quotations - citas; cita, citación, presupuesto

interminable - interminable

stock - cciones; existencias, stock

swivel - eslabón giratorio

breaking out - estallar; escapar; librar(se)

uncertainty - incertidumbre, incerteza

Usually her voice came over the wire as something fresh and cool, as if a divot from a green golf-links had come sailing in at the office window, but this morning it seemed harsh and dry.

divot - chuleta

golf-links - (golf-links) Campos de golf

"I’ve left Daisy’s house," she said. "I’m at Hempstead, and I’m going down to Southampton this afternoon."

Probably it had been tactful to leave Daisy’s house, but the act annoyed me, and her next remark made me rigid.

tactful - con tacto; discreto, diplomático, de mucho tacto

"You weren’t so nice to me last night."

"How could it have mattered then?"

Silence for a moment. Then:

"However - I want to see you."

"I want to see you, too."

"Suppose I don’t go to Southampton, and come into town this afternoon?"

"No - I don’t think this afternoon."

"Very well."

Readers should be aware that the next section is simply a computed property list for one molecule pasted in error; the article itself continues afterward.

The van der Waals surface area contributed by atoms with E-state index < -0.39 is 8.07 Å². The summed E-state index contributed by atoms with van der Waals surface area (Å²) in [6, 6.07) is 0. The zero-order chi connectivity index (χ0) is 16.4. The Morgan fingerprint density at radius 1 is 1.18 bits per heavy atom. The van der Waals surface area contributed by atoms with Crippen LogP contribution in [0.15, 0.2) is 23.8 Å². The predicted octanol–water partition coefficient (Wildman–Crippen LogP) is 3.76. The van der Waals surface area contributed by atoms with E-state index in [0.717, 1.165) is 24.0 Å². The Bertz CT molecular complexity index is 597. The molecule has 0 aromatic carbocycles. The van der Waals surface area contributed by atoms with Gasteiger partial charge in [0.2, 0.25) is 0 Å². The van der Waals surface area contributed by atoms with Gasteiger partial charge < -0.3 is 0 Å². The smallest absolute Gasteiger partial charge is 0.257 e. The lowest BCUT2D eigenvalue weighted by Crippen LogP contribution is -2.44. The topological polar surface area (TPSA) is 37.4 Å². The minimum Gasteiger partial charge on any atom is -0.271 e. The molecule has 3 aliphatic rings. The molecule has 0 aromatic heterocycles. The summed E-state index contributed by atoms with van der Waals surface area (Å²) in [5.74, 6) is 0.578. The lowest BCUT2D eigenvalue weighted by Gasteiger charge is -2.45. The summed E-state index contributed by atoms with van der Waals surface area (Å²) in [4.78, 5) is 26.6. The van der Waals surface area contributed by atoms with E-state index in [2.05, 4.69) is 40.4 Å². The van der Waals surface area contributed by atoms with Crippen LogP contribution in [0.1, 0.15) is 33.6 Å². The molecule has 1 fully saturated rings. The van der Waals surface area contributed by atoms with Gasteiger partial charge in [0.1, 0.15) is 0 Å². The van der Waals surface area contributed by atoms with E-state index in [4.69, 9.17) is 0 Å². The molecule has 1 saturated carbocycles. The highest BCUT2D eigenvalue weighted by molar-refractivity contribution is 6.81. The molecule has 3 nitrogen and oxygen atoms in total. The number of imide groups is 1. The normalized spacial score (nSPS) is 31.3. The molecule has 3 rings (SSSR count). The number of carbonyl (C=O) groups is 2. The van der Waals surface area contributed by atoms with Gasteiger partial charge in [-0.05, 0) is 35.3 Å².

"It’s impossible this afternoon. Various --"

We talked like that for a while, and then abruptly we weren’t talking any longer. I don’t know which of us hung up with a sharp click, but I know I didn’t care. I couldn’t have talked to her across a tea-table that day if I never talked to her again in this world.

click - clic

I called Gatsby’s house a few minutes later, but the line was busy. I tried four times; finally an exasperated central told me the wire was being kept open for long distance from Detroit. Taking out my time-table, I drew a small circle around the three-fifty train. Then I leaned back in my chair and tried to think. It was just noon.

exasperated - exasperado; exasperar

They had difficulty in locating the sister, Catherine. She must have broken her rule against drinking that night, for when she arrived she was stupid with liquor and unable to understand that the ambulance had already gone to Flushing. When they convinced her of this, she immediately fainted, as if that was the intolerable part of the affair. Some one, kind or curious, took her in his car and drove her in the wake of her sister’s body.

difficulty - dificultad